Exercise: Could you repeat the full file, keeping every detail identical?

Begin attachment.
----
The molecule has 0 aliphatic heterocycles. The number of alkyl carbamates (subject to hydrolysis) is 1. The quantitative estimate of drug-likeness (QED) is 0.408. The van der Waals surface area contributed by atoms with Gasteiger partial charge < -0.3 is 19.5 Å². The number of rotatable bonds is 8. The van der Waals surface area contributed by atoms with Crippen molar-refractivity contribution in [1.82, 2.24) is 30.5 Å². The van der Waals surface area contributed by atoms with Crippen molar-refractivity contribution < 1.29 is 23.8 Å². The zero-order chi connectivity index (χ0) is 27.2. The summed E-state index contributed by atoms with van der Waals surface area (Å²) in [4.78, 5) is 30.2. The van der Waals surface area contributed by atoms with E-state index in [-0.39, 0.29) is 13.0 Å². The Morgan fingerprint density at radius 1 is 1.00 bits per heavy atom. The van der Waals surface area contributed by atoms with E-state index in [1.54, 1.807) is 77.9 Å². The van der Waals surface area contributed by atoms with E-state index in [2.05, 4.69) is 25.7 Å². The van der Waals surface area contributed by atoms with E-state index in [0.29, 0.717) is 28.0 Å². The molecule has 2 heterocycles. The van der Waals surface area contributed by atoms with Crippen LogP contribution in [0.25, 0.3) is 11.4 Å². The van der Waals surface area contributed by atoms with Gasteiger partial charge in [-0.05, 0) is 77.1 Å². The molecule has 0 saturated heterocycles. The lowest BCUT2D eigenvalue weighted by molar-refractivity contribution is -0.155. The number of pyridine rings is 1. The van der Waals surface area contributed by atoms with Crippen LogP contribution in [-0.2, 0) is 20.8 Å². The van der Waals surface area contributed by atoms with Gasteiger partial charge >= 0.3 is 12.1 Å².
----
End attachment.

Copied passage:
The molecule has 0 aliphatic heterocycles. The number of alkyl carbamates (subject to hydrolysis) is 1. The quantitative estimate of drug-likeness (QED) is 0.408. The van der Waals surface area contributed by atoms with Gasteiger partial charge < -0.3 is 19.5 Å². The number of rotatable bonds is 8. The van der Waals surface area contributed by atoms with Crippen molar-refractivity contribution in [1.82, 2.24) is 30.5 Å². The van der Waals surface area contributed by atoms with Crippen molar-refractivity contribution < 1.29 is 23.8 Å². The zero-order chi connectivity index (χ0) is 27.2. The summed E-state index contributed by atoms with van der Waals surface area (Å²) in [4.78, 5) is 30.2. The van der Waals surface area contributed by atoms with E-state index in [-0.39, 0.29) is 13.0 Å². The Morgan fingerprint density at radius 1 is 1.00 bits per heavy atom. The van der Waals surface area contributed by atoms with E-state index in [1.54, 1.807) is 77.9 Å². The van der Waals surface area contributed by atoms with E-state index in [2.05, 4.69) is 25.7 Å². The van der Waals surface area contributed by atoms with E-state index in [0.29, 0.717) is 28.0 Å². The molecule has 2 heterocycles. The van der Waals surface area contributed by atoms with Crippen LogP contribution in [0.25, 0.3) is 11.4 Å². The van der Waals surface area contributed by atoms with Gasteiger partial charge in [-0.05, 0) is 77.1 Å². The molecule has 0 saturated heterocycles. The lowest BCUT2D eigenvalue weighted by molar-refractivity contribution is -0.155. The number of pyridine rings is 1. The van der Waals surface area contributed by atoms with Crippen LogP contribution in [-0.2, 0) is 20.8 Å². The van der Waals surface area contributed by atoms with Gasteiger partial charge >= 0.3 is 12.1 Å².